In Shakespeare's play Hamlet, after the death of her father, Polonius, Ophelia leaves the confines and the rottenness of the court in Elsinore and retreats into nature. In her grief-stricken, bereaved, desperate state, she gathers flowers. They not only bring her comfort but, even more importantly, each flower can be read - each one represents a truth that she is desperate to convey. In her infamous "mad" scene, she distributes these flowers. Rosemary for remembrance – reminding us that Hamlet refused to remember or honour the promises he made to her. The open, simple daisy represents her loss of innocence. Rue was a sign of adultery – when Ophelia hands rue to Queen Gertrude, who so quickly married her dead husband's brother Claudius - I can imagine a gasp of recognition going around the Globe theatre auditorium; for Elizabethans knew their flowers. Violets represent flattery – Ophelia may just as well have said: "I'm saying what you flattering courtiers won't say - here take this flower and think on your actions – I dare you." Ophelia's flower-giving is a deeply political act, full of meaning. The rural side of Shakespeare's character and experience is in evidence here: nature is truth, and truth is nature. When Gertrude tells of Ophelia's death, she delays the moment of impact with one of the most beautiful speeches in any of his works:
There is a willow grows aslant a brook,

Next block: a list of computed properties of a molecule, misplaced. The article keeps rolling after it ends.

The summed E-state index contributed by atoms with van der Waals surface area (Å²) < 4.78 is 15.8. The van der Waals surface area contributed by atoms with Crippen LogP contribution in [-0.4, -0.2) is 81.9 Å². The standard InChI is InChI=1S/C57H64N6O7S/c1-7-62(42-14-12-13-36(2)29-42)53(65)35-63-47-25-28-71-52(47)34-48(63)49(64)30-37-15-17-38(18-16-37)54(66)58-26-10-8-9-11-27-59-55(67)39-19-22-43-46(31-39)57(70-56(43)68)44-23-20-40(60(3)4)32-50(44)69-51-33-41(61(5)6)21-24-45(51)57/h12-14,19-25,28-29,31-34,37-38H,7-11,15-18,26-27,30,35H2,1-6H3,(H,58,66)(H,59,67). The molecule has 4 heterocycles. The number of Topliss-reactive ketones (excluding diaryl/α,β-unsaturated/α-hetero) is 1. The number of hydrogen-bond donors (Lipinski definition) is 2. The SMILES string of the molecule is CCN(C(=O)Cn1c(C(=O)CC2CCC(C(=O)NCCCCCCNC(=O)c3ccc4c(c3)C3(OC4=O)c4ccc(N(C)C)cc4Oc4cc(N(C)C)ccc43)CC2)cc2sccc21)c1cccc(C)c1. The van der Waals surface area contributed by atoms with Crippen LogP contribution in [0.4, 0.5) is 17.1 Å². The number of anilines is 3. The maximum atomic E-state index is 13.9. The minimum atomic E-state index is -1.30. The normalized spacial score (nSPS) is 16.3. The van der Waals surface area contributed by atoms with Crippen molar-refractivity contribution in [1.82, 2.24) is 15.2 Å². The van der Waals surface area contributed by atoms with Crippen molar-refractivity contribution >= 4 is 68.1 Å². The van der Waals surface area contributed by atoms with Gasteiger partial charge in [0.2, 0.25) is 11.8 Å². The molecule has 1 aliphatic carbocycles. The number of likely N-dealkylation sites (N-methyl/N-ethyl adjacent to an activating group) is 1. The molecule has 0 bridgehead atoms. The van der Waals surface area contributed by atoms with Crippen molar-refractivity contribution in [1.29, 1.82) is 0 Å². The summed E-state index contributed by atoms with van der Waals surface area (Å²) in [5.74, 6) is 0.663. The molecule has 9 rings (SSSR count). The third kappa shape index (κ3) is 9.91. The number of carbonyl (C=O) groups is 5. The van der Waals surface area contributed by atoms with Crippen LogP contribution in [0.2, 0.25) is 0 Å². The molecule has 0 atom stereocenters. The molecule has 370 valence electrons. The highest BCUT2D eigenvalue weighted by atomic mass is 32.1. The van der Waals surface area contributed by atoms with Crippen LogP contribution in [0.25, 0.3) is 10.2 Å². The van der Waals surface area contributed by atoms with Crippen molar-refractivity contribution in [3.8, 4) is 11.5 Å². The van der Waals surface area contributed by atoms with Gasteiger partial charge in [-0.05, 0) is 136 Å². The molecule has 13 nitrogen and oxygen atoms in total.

That shows his hoar leaves in the glassy stream;
There with fantastic garlands did she come
Of crow-flowers, nettles, daisies, and long purples
Queen Gertrude knows this, and Shakespeare is certainly drawing on his childhood knowledge of the rural areas around Stratford-upon-Avon in this scene. Shakespeare once again speaks of eternal truths; there is a reason why we have flowers at funerals; they help to take some of the pain away – the fragility of the blooms standing in for the fragility and the beauty of life.
When Macbeth murders King Duncan, nature both feels and reacts with a series of unnatural occurrences: the sky becoming dark during the middle of the day, a lesser owl killing a mighty falcon, Duncan's horses breaking out of their stalls and killing one another, and violent storms that destroy homes. Shakespeare knew what we might have forgotten - when humans destroy each other, it too destroys the world.